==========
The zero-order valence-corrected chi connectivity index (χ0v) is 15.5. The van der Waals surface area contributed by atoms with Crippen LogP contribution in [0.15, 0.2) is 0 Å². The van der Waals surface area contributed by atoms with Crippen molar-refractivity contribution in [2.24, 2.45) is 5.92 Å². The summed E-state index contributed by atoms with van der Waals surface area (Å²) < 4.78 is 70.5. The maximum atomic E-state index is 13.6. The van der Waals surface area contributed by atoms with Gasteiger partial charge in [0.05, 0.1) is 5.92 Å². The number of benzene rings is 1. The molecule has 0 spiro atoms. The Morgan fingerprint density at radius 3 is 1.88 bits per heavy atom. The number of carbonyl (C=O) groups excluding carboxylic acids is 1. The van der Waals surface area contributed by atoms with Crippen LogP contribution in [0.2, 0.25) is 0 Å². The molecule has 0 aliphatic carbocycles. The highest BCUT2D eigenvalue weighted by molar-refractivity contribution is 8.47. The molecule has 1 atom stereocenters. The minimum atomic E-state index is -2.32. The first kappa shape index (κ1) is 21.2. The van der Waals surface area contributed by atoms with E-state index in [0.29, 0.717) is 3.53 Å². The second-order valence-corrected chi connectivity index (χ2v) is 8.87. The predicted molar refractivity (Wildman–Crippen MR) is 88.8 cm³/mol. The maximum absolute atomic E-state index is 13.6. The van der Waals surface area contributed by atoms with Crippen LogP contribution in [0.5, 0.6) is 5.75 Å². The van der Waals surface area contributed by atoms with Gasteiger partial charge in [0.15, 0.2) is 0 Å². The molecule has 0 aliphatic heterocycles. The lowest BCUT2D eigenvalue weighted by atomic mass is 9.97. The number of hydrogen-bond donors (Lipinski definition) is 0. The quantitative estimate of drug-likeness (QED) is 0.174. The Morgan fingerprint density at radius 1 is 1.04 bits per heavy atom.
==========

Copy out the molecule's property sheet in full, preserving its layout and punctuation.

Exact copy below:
The zero-order valence-corrected chi connectivity index (χ0v) is 15.5. The van der Waals surface area contributed by atoms with Crippen LogP contribution in [0.15, 0.2) is 0 Å². The van der Waals surface area contributed by atoms with Crippen molar-refractivity contribution in [2.24, 2.45) is 5.92 Å². The summed E-state index contributed by atoms with van der Waals surface area (Å²) < 4.78 is 70.5. The maximum atomic E-state index is 13.6. The van der Waals surface area contributed by atoms with Gasteiger partial charge in [0.05, 0.1) is 5.92 Å². The number of benzene rings is 1. The molecule has 0 spiro atoms. The Morgan fingerprint density at radius 3 is 1.88 bits per heavy atom. The number of carbonyl (C=O) groups excluding carboxylic acids is 1. The van der Waals surface area contributed by atoms with Crippen LogP contribution in [0.2, 0.25) is 0 Å². The molecule has 0 aliphatic carbocycles. The highest BCUT2D eigenvalue weighted by molar-refractivity contribution is 8.47. The molecule has 1 atom stereocenters. The minimum atomic E-state index is -2.32. The first kappa shape index (κ1) is 21.2. The van der Waals surface area contributed by atoms with E-state index in [0.29, 0.717) is 3.53 Å². The second-order valence-corrected chi connectivity index (χ2v) is 8.87. The predicted molar refractivity (Wildman–Crippen MR) is 88.8 cm³/mol. The maximum absolute atomic E-state index is 13.6. The van der Waals surface area contributed by atoms with Crippen LogP contribution in [0.5, 0.6) is 5.75 Å². The van der Waals surface area contributed by atoms with Gasteiger partial charge in [0.15, 0.2) is 0 Å². The molecule has 0 aliphatic heterocycles. The lowest BCUT2D eigenvalue weighted by atomic mass is 9.97. The number of hydrogen-bond donors (Lipinski definition) is 0. The quantitative estimate of drug-likeness (QED) is 0.174. The Morgan fingerprint density at radius 1 is 1.04 bits per heavy atom.